Mistake #2: bad timing. When you apply for a new credit card, the issuer runs a credit check that you authorize as part of your application. This check, known as a hard inquiry, impacts your credit score. Generally, the hard inquiry itself only dings your score by a few points. The bigger issue is that too many of these inquiries, especially at the wrong time, looks bad to other lenders. Some credit card issuers deny any applicant who has applied too many times to the same bank in a certain time period. If you’re hoping to get approved for a mortgage, the lender probably has a limit on the number of inquiries you can have made in the last six to twelve months. Consider your future credit needs before you apply.

Mistake #3: charging for points. Watch how much you charge to your credit cards. Make the most out of points and cash back rewards, but don’t buy just for points. High credit utilization (the percentage of available credit you actually use each month) can indicate that you’re a risky person to lend money to. If you need to rely on credit so heavily, the argument goes, you may struggle to come up with day-to-day funds.

Charging less will lower your credit card utilization. Changing how you pay your balance may also help. Your utilization is based on the balance owed when it is reported (usually on or right around your statement closing date). Schedule partial payments throughout the month to keep the balance down. Even if you’re charging the same amount to the card, multiple payments means less opportunity for the balance to creep high enough to worry a lender.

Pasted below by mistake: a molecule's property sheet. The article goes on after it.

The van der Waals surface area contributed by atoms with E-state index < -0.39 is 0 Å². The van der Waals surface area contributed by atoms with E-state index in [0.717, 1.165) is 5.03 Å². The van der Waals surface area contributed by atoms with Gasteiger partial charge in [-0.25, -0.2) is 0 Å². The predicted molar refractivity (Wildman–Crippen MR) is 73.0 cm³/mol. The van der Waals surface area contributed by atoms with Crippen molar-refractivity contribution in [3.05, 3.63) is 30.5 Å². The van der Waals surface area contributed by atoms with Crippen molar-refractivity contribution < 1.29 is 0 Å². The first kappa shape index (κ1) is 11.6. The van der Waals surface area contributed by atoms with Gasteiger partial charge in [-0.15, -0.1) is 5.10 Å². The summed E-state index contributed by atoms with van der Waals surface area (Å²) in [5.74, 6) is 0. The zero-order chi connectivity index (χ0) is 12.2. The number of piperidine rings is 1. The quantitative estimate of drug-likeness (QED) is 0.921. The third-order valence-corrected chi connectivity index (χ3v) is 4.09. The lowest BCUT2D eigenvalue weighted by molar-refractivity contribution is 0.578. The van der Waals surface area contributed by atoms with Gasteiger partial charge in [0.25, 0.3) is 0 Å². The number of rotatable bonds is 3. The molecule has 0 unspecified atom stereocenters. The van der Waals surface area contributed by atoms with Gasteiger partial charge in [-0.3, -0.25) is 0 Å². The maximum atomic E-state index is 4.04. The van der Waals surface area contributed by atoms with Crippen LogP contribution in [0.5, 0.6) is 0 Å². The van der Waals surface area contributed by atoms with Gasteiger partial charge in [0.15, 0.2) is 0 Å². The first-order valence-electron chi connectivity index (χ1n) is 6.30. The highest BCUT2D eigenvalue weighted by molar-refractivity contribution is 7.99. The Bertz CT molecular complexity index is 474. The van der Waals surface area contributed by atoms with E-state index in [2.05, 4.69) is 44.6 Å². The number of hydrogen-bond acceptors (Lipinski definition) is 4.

Steps to Take If You’re Rejected

Getting denied for a credit card, mortgage, or other loan is frustrating and disappointing. The good news is that rejection might not necessarily be the final word. You can take steps to get your application reconsidered.

1. Find out why you were rejected. You have the right to learn the specific reasons why your application was rejected. According to the FTC, a lender must either provide you with the reason behind your rejection, or inform you that you have the right to ask within a certain time period (usually 30 or 60 days). Failure to meet “minimum standards” is not an accepted reason; the lender must give you a more concrete reason.

Admittedly, it’s not fun to read through a list of reasons why you didn’t meet a lender’s requirements. Keep in mind that this rejection wasn’t personal. View the information as your chance to discover what you may be able to change to qualify for that loan or card you need.

2. Look for errors in your application. If the reason a lender provides doesn’t make sense to you, make sure a simple error didn’t throw off your application. Double-check that you haven’t forgotten to report a source of income or accidentally added a zero to your rent payment.